Math skills of primary school teachers measured via pencil and paper assessments covering the local curriculum of grades 2 to 7. We also assess their students' math ability at the end of the school years 2021 and 2022 based on national standardized math exams in grade 7 conducted by the National Examimations Council of Tanzania (NECTA).
Primary Outcomes (explanation)
Secondary Outcomes
Secondary Outcomes (end points)
Classroom observation will be conducted where we collect data on teacher attendance and pedagogical aspects during the lessons. These observations are based on the "Teach" observation tool of the World Bank and adapted to the context.
Secondary Outcomes (explanation)
Experimental Design
Experimental Design
Starting point are 318 primary schools in four Tanzanian districts, i.e. Mbulu DC (Manyara), Mbulu TC (Manyara), Karatu (Arusha) and Siha (Kilimanjaro).

We exclude 49 of these 318 schools for one or several of the following reasons: (i) the school is run by a private entity, or (ii) the school did not participate in the Standard Four National Examination 2018, or (iii) less than 10 students participated in the Standard Four National Examination, or (iv) the school has less than 6 teachers.

After this first pre-slection, 269 primary schools remain in our sample. We sort these 269 schools along an accessibility index incorporating an ordinal assessment by the District Education Offices and Google Map driving times to the district center. Based on this ranking, we exclude the 49 least accessible schools.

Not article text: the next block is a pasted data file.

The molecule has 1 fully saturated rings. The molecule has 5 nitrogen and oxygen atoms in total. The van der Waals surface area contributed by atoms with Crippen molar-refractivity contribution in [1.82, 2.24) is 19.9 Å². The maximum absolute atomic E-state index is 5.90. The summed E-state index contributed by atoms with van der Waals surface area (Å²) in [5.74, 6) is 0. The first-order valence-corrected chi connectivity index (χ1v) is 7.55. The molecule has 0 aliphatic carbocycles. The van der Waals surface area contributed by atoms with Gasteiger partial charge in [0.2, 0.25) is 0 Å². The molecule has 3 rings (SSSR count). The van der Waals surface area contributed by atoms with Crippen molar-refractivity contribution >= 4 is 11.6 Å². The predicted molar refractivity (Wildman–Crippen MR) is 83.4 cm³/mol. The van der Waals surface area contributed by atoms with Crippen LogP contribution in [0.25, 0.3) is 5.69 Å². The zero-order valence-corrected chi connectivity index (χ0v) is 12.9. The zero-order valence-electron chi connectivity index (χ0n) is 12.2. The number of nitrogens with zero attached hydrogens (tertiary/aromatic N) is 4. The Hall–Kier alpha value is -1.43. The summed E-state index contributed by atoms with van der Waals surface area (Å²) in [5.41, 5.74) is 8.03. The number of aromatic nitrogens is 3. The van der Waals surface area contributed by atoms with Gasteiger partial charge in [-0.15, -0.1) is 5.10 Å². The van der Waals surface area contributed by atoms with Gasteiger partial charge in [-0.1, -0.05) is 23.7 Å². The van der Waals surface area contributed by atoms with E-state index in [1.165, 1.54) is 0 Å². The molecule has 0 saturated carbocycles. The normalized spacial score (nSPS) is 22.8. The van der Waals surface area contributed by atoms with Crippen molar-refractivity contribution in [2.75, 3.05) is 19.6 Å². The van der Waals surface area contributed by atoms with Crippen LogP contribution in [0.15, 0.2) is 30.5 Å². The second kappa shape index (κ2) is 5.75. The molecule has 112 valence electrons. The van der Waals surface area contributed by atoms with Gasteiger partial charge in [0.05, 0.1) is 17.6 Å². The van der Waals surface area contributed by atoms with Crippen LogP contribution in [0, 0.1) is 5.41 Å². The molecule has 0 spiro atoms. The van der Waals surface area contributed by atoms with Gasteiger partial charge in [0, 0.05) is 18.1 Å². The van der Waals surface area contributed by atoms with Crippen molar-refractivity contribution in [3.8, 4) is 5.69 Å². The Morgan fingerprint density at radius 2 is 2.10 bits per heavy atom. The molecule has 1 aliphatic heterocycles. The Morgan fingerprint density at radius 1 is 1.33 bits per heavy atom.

Following this preselection, 220 schools remain in our sample. For these 220 schools the District Education Officers provided us with name lists of all teachers that (regularly) teach math to 4th, 5th, 6th, or 7th graders. The District Education Officers, in consultation with the schools, designated one of the math teachers as "Program Teacher". While we did not communicate any specific selection criteria for these "Program Teachers" the purpose of doing so was well explained: Only one teacher per school, that is the "Program Teacher" will potentially be assigned to Treatment 1 (i.e. SITT), or Treatment 2 (i.e. SITT-D), or the Control Group. Moreover, we asked the involved authorities and the selected teacher to sign a "Declaration of Intent", specifying that we expect these "Program Teachers" (i) to remain in the same school until the end of school year 2021, (ii) and that they will teach the same class of 6th graders (as of 2020) until they reach the Primary School Leaving Examination in 2021.